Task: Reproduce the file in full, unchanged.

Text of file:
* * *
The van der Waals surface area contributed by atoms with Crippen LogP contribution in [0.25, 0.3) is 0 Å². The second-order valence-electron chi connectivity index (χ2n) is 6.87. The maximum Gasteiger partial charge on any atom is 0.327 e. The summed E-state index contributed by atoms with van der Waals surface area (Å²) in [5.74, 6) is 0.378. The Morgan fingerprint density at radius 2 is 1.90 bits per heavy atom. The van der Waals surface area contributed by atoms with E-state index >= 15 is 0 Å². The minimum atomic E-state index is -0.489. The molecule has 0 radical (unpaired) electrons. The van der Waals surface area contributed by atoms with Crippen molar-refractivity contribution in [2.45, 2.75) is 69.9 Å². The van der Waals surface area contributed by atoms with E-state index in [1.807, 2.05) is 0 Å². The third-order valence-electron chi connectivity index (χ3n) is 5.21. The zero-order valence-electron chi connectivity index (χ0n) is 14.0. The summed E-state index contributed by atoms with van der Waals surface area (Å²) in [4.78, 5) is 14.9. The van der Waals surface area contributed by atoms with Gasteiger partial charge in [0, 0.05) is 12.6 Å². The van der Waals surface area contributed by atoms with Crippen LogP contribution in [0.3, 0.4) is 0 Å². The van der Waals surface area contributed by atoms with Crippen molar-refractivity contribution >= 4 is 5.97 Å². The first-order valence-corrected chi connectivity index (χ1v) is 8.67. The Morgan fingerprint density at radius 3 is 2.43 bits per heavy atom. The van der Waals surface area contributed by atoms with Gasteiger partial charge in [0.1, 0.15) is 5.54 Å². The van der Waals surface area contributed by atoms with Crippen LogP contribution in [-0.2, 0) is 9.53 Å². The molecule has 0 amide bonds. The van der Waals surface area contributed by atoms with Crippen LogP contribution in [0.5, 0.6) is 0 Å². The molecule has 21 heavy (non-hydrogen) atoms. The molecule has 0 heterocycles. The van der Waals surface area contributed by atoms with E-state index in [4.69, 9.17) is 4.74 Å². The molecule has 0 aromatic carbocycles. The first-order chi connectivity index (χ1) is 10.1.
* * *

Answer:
The van der Waals surface area contributed by atoms with Crippen LogP contribution in [0.25, 0.3) is 0 Å². The second-order valence-electron chi connectivity index (χ2n) is 6.87. The maximum Gasteiger partial charge on any atom is 0.327 e. The summed E-state index contributed by atoms with van der Waals surface area (Å²) in [5.74, 6) is 0.378. The Morgan fingerprint density at radius 2 is 1.90 bits per heavy atom. The van der Waals surface area contributed by atoms with E-state index >= 15 is 0 Å². The minimum atomic E-state index is -0.489. The molecule has 0 radical (unpaired) electrons. The van der Waals surface area contributed by atoms with Crippen molar-refractivity contribution in [2.45, 2.75) is 69.9 Å². The van der Waals surface area contributed by atoms with E-state index in [1.807, 2.05) is 0 Å². The third-order valence-electron chi connectivity index (χ3n) is 5.21. The zero-order valence-electron chi connectivity index (χ0n) is 14.0. The summed E-state index contributed by atoms with van der Waals surface area (Å²) in [4.78, 5) is 14.9. The van der Waals surface area contributed by atoms with Gasteiger partial charge in [0, 0.05) is 12.6 Å². The van der Waals surface area contributed by atoms with Crippen LogP contribution in [0.3, 0.4) is 0 Å². The van der Waals surface area contributed by atoms with Crippen molar-refractivity contribution >= 4 is 5.97 Å². The first-order valence-corrected chi connectivity index (χ1v) is 8.67. The Morgan fingerprint density at radius 3 is 2.43 bits per heavy atom. The van der Waals surface area contributed by atoms with Gasteiger partial charge in [0.1, 0.15) is 5.54 Å². The van der Waals surface area contributed by atoms with Crippen LogP contribution in [-0.2, 0) is 9.53 Å². The molecule has 0 amide bonds. The van der Waals surface area contributed by atoms with Crippen LogP contribution in [0.5, 0.6) is 0 Å². The molecule has 21 heavy (non-hydrogen) atoms. The molecule has 0 heterocycles. The van der Waals surface area contributed by atoms with E-state index in [4.69, 9.17) is 4.74 Å². The molecule has 0 aromatic carbocycles. The first-order chi connectivity index (χ1) is 10.1.